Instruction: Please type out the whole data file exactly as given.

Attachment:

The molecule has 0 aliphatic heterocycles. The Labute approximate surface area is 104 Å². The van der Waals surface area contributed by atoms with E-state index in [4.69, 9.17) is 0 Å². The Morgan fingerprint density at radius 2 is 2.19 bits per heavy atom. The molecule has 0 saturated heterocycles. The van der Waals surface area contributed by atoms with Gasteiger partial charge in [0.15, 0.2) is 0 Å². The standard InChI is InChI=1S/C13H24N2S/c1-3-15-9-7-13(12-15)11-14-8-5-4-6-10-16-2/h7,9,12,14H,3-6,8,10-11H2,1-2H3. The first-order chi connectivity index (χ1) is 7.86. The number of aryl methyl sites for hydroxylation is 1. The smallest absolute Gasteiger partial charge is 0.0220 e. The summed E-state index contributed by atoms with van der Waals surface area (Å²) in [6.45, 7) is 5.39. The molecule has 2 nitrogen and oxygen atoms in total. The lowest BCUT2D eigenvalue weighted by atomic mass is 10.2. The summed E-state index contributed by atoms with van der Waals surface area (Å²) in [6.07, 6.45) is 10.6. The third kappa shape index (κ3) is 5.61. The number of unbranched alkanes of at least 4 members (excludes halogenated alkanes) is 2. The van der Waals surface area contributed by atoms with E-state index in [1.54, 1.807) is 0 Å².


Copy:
The molecule has 0 aliphatic heterocycles. The Labute approximate surface area is 104 Å². The van der Waals surface area contributed by atoms with E-state index in [4.69, 9.17) is 0 Å². The Morgan fingerprint density at radius 2 is 2.19 bits per heavy atom. The molecule has 0 saturated heterocycles. The van der Waals surface area contributed by atoms with Gasteiger partial charge in [0.15, 0.2) is 0 Å². The standard InChI is InChI=1S/C13H24N2S/c1-3-15-9-7-13(12-15)11-14-8-5-4-6-10-16-2/h7,9,12,14H,3-6,8,10-11H2,1-2H3. The first-order chi connectivity index (χ1) is 7.86. The number of aryl methyl sites for hydroxylation is 1. The smallest absolute Gasteiger partial charge is 0.0220 e. The summed E-state index contributed by atoms with van der Waals surface area (Å²) in [6.45, 7) is 5.39. The molecule has 2 nitrogen and oxygen atoms in total. The lowest BCUT2D eigenvalue weighted by atomic mass is 10.2. The summed E-state index contributed by atoms with van der Waals surface area (Å²) in [6.07, 6.45) is 10.6. The third kappa shape index (κ3) is 5.61. The number of unbranched alkanes of at least 4 members (excludes halogenated alkanes) is 2. The van der Waals surface area contributed by atoms with E-state index in [1.54, 1.807) is 0 Å².